Dolls & Rabbits
It was Friday night and all the neighbors were over—drinking his beer—Hal wanted no part of it.
He had made a permanent spot in the backyard long ago, away from all the clucking hens and the jibber-jabber of folk. A simple aluminum chair leaned up against a rusted out metal shed; that was his spot. Everyone knew not to go near.
“Hey boy,” Hal calls to his son.
Derek jumps. Being summoned by the old man was either punishment or an honor. But his grades sucked. Junior year was kicking his ass. He moves towards his father with caution.
“You like babies?” Hal asks him.
Frannie, his girlfriend, had only told him about her pregnancy this morning. There was no way his dad could know.
“Saw that girl of yours in town,” Hal says. “Looking thick…”
The light of the cigarette casts an eerie glow across Hal’s face. A shaggy salt and pepper beard and moustache practically cover every drop of flesh. Light eyes—Jesus eyes—penetrate Derek.
Drunken laughter explodes from back porch. Hal glares at the house. “You still got those M-80’s?” He asks Derek. “The ones I got you for Christmas?”
“Go get ‘em .”
Derek belly-crawls under his bed and grabs a couple M-80s.
“What are you doin’?”
His mother is a mere shadow in the door. She eyes the fireworks as she sways from one too many.
“Dad asked for these.”
His mother pulls two pills from her jean pocket and hands them to Derek. “Drop ‘em in his beer…can’t take it no more.”
When Derek returns to the yard he finds his father digging around in the shed.
“Good, you got ‘em,” Hal says, “I want to show you something.”
Hal pulls out a pink box covered in thick dust and weathered from years of changing seasons. His father lifts the lid.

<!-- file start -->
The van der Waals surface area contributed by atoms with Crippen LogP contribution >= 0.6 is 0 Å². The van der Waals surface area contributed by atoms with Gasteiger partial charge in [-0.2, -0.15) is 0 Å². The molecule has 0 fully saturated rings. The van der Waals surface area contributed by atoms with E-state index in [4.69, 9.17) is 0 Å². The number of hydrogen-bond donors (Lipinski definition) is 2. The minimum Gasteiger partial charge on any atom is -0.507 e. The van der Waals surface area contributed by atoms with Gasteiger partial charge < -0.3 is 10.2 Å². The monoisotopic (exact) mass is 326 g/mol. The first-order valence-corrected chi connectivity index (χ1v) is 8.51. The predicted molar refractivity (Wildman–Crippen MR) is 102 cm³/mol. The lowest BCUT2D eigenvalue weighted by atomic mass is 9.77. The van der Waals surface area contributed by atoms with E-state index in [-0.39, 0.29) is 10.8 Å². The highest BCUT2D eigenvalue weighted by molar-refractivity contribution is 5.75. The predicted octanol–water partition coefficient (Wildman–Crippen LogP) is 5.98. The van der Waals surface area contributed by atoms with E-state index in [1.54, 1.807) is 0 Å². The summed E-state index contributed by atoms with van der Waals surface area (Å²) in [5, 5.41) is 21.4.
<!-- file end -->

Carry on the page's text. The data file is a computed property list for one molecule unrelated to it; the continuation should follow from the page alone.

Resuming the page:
A porcelain doll stares out with pink blush dusted upon her cheeks and silky, blonde hair. Its clothes are a bit tattered, but still lacy and frilly. Hal takes it out and hands it to his son.
“Your mother wanted a girl.”
“This was mine?” Derek says.
“Well, ‘til your mother tossed it. Guess she was afraid you’d end up a gay or something,” Hal says, then looks away from him. “Ain’t nothing wrong with a boy learning how to love.”
Undetected, Derek flings the pills behind him.
“Did ya ever see a bunch of white folk run like rabbits?” Hal asks. He takes the M-80’s then shoves them into the Earth. “You do the right thing for that Frannie, ok?”
Hal shouts towards the back porch. “You freeloading fuckers have all of ten seconds to get outta my house!” He lights the fuses. “TEN, NINE, EIGHT, seven, fourthreetwoone!”
Those M-80s seem to fly in slow motion as they cruise towards the house.
The old man was right, too. Shit, did they run like rabbits…a bunch of white, scared rabbits.
Pamela D. Hardy resides in Melbourne Beach, Florida with her husband and psychotic Dachshund.
She graduated with a BA from Columbia College, Chicago in 1994. Her current screenplay, Asses to Ashes as well as her women’s contemporary novel, Demons & Daisies are both currently on submission. Her most recent work has appeared in the blog, Moms Who Drink and Swear.
When not writing, she takes additional writing courses in fiction and poetry. She avidly partakes in reflective bicycle riding, ocean worshipping as well as volunteering at her local dog shelter.